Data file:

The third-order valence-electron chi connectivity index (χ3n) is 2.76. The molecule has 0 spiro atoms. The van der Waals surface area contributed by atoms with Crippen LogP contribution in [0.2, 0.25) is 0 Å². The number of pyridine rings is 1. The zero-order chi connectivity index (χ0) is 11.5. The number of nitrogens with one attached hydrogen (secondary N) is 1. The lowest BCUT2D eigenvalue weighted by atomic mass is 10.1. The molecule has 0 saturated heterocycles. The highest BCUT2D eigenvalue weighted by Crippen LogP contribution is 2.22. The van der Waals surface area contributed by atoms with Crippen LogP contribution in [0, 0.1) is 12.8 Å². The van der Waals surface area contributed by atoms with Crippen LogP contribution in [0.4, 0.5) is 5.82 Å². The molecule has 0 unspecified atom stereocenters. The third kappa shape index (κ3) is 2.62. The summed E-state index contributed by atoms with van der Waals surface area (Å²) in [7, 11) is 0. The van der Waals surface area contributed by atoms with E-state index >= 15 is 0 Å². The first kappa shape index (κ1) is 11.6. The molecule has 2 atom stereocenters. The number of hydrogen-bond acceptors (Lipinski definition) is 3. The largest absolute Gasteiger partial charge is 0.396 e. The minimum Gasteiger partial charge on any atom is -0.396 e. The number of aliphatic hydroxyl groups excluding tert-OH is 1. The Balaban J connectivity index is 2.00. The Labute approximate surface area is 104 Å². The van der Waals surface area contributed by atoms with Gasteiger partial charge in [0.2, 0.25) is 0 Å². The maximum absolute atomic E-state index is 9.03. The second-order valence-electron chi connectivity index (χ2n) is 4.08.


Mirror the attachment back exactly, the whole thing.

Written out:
The third-order valence-electron chi connectivity index (χ3n) is 2.76. The molecule has 0 spiro atoms. The van der Waals surface area contributed by atoms with Crippen LogP contribution in [0.2, 0.25) is 0 Å². The number of pyridine rings is 1. The zero-order chi connectivity index (χ0) is 11.5. The number of nitrogens with one attached hydrogen (secondary N) is 1. The lowest BCUT2D eigenvalue weighted by atomic mass is 10.1. The molecule has 0 saturated heterocycles. The highest BCUT2D eigenvalue weighted by Crippen LogP contribution is 2.22. The van der Waals surface area contributed by atoms with Crippen LogP contribution in [0, 0.1) is 12.8 Å². The van der Waals surface area contributed by atoms with Crippen LogP contribution in [0.4, 0.5) is 5.82 Å². The molecule has 0 unspecified atom stereocenters. The third kappa shape index (κ3) is 2.62. The summed E-state index contributed by atoms with van der Waals surface area (Å²) in [7, 11) is 0. The van der Waals surface area contributed by atoms with E-state index >= 15 is 0 Å². The first kappa shape index (κ1) is 11.6. The molecule has 2 atom stereocenters. The number of hydrogen-bond acceptors (Lipinski definition) is 3. The largest absolute Gasteiger partial charge is 0.396 e. The minimum Gasteiger partial charge on any atom is -0.396 e. The number of aliphatic hydroxyl groups excluding tert-OH is 1. The Balaban J connectivity index is 2.00. The Labute approximate surface area is 104 Å². The van der Waals surface area contributed by atoms with Gasteiger partial charge in [0.2, 0.25) is 0 Å². The maximum absolute atomic E-state index is 9.03. The second-order valence-electron chi connectivity index (χ2n) is 4.08.